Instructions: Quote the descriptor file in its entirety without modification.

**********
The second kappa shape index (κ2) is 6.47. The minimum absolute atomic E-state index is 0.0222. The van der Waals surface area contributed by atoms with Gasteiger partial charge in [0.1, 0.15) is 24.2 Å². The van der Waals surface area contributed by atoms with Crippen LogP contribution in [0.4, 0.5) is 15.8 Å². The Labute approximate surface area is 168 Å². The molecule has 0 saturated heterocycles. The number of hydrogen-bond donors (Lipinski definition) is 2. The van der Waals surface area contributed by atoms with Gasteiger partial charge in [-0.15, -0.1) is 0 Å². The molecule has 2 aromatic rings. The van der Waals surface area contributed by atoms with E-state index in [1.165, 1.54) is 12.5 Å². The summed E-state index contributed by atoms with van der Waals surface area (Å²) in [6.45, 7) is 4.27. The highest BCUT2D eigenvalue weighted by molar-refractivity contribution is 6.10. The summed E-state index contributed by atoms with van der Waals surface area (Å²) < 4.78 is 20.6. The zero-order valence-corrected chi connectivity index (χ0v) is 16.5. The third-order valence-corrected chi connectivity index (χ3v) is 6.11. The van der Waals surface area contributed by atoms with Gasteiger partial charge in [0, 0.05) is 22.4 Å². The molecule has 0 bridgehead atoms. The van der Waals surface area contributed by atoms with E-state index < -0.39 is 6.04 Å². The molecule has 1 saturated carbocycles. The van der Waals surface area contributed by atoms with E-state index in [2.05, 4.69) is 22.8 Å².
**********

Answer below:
The second kappa shape index (κ2) is 6.47. The minimum absolute atomic E-state index is 0.0222. The van der Waals surface area contributed by atoms with Gasteiger partial charge in [0.1, 0.15) is 24.2 Å². The van der Waals surface area contributed by atoms with Crippen LogP contribution in [0.4, 0.5) is 15.8 Å². The Labute approximate surface area is 168 Å². The molecule has 0 saturated heterocycles. The number of hydrogen-bond donors (Lipinski definition) is 2. The van der Waals surface area contributed by atoms with Gasteiger partial charge in [-0.15, -0.1) is 0 Å². The molecule has 2 aromatic rings. The van der Waals surface area contributed by atoms with E-state index in [1.165, 1.54) is 12.5 Å². The summed E-state index contributed by atoms with van der Waals surface area (Å²) in [6.45, 7) is 4.27. The highest BCUT2D eigenvalue weighted by molar-refractivity contribution is 6.10. The summed E-state index contributed by atoms with van der Waals surface area (Å²) < 4.78 is 20.6. The zero-order valence-corrected chi connectivity index (χ0v) is 16.5. The third-order valence-corrected chi connectivity index (χ3v) is 6.11. The van der Waals surface area contributed by atoms with Gasteiger partial charge in [0, 0.05) is 22.4 Å². The molecule has 0 bridgehead atoms. The van der Waals surface area contributed by atoms with E-state index < -0.39 is 6.04 Å². The molecule has 1 saturated carbocycles. The van der Waals surface area contributed by atoms with E-state index in [2.05, 4.69) is 22.8 Å².